How do I get started?

To become an Approved Driving Instructor (ADI), you’ll need to complete a fairly straightforward three-step process.

  1. Apply to the Driving Standards Vehicle Agency (DVSA) who will assess your suitability for the role. They usually accept people who are:
  • Aged 21 or over.
  • Have had a full car driving license for at least 3 years.
  • Be qualified to drive the same category of vehicle you’re supervising your students in.

    You must also complete a criminal record check before you can submit your application (for a fee of £6), even if you’d had one done for other things in the past.

  1. Once your initial application has been approved, you’ll be able to start your Driving Instructor Training which will prepare you for three qualifying tests, and is offered by a wide range of driving schools across the country. Although the training (and tests) come at a cost, you can often successfully complete each test within a matter of weeks at a test centre near you.
  1. When you’ve successfully completed training and passed each of the three qualifying tests, you’ll have 12 months to apply for your first Approved Driving Instructor (ADI) badge – there’s a fee for this but once you have it, you won’t need to renew it for four years. The badge means you are now allowed to get out on the road and charge students money for your teaching service.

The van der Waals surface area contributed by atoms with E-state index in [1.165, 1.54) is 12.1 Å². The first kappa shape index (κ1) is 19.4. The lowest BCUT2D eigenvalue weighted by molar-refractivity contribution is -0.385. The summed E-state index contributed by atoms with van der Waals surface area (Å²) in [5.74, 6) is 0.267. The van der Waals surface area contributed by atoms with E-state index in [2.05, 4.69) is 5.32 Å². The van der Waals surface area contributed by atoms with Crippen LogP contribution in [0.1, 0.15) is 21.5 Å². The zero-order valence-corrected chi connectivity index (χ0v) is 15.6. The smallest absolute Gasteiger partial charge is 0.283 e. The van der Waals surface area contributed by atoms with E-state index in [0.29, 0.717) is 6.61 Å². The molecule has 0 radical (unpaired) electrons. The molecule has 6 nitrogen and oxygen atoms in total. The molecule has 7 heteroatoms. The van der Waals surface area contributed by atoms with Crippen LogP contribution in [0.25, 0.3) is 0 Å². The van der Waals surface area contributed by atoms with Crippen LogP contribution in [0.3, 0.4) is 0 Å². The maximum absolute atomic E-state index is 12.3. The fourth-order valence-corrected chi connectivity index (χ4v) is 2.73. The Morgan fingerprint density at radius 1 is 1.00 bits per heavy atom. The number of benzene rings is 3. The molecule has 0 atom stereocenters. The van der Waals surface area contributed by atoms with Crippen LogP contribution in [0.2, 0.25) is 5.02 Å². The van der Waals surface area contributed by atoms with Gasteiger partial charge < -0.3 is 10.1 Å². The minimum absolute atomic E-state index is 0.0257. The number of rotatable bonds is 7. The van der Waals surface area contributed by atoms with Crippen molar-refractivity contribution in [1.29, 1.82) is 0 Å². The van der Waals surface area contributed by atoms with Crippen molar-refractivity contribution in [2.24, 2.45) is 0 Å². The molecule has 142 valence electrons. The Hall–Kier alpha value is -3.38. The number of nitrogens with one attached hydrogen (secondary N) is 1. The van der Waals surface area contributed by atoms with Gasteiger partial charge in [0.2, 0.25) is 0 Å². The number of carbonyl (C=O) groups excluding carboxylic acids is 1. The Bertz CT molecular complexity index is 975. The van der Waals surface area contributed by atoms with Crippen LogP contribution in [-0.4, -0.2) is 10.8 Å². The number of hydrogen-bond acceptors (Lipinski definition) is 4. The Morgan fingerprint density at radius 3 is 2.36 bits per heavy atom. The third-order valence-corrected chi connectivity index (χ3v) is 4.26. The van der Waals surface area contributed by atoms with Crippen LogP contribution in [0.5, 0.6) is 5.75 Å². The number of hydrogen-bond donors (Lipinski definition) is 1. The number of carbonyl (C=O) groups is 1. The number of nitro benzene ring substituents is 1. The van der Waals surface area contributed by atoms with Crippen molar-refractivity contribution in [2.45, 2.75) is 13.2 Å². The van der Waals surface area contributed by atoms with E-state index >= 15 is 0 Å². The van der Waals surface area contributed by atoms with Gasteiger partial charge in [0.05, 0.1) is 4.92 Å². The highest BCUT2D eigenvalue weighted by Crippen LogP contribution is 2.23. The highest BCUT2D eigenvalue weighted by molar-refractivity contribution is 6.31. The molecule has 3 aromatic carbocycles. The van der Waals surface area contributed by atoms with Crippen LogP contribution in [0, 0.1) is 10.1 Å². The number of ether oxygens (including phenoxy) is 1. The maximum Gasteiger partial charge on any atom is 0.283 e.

Where next?

When starting out as an Approved Driving Instructor (ADI), some people prefer to work for a driving school franchise first whilst they build up confidence in their teaching ability, whilst others prefer to go it alone and work on a self-employed basis, choosing their own schedule.

If you decide to go with a franchise then, it’s important to find out whether you will be required to pay a franchise fee. Whilst these are annoying, they can be worth it as you won’t have to worry about advertising your services or bringing in clients, as the franchise will do that for you.

If you decide to go self-employed then it’s worth advertising your services on social media, and asking friends and family to recommend you to people they know. Once you’ve had a handful of people successfully pass their test with you, then it’s likely that they’ll pass your details on to other people who are looking to start their driving journey, and gradually your client base will build.

Alternatively, if you’re interested in reading about and exploring other driving opportunities, you may find it useful to read our guide on driving roles that offer flexibility and freedom for further ideas and inspiration.

Good luck!

Are you considering a career as a Driving Instructor? Or perhaps you are already a Driving Instructor and would love to share your experience with others? We’d love to hear from you at [email protected].